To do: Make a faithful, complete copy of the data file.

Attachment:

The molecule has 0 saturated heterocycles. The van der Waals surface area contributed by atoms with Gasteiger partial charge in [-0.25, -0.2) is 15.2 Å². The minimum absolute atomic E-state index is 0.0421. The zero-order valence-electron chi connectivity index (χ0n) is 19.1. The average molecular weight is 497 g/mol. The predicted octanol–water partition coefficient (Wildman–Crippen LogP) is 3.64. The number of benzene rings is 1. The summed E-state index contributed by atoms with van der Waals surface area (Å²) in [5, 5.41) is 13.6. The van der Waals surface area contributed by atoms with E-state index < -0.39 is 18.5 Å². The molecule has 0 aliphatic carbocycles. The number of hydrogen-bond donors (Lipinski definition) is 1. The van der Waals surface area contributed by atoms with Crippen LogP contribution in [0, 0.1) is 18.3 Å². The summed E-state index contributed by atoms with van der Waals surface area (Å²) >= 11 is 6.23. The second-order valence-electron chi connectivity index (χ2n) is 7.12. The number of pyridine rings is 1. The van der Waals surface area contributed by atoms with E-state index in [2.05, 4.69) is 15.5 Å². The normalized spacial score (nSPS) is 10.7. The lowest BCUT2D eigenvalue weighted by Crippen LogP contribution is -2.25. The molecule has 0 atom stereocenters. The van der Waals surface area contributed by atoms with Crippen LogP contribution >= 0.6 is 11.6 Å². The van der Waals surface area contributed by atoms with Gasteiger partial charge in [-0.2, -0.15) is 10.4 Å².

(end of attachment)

The molecule has 0 saturated heterocycles. The van der Waals surface area contributed by atoms with Gasteiger partial charge in [-0.25, -0.2) is 15.2 Å². The minimum absolute atomic E-state index is 0.0421. The zero-order valence-electron chi connectivity index (χ0n) is 19.1. The average molecular weight is 497 g/mol. The predicted octanol–water partition coefficient (Wildman–Crippen LogP) is 3.64. The number of benzene rings is 1. The summed E-state index contributed by atoms with van der Waals surface area (Å²) in [5, 5.41) is 13.6. The van der Waals surface area contributed by atoms with E-state index < -0.39 is 18.5 Å². The molecule has 0 aliphatic carbocycles. The number of hydrogen-bond donors (Lipinski definition) is 1. The van der Waals surface area contributed by atoms with Crippen LogP contribution in [0, 0.1) is 18.3 Å². The summed E-state index contributed by atoms with van der Waals surface area (Å²) >= 11 is 6.23. The second-order valence-electron chi connectivity index (χ2n) is 7.12. The number of pyridine rings is 1. The van der Waals surface area contributed by atoms with E-state index in [2.05, 4.69) is 15.5 Å². The normalized spacial score (nSPS) is 10.7. The lowest BCUT2D eigenvalue weighted by Crippen LogP contribution is -2.25. The molecule has 0 atom stereocenters. The van der Waals surface area contributed by atoms with Crippen LogP contribution >= 0.6 is 11.6 Å². The van der Waals surface area contributed by atoms with Gasteiger partial charge in [-0.2, -0.15) is 10.4 Å².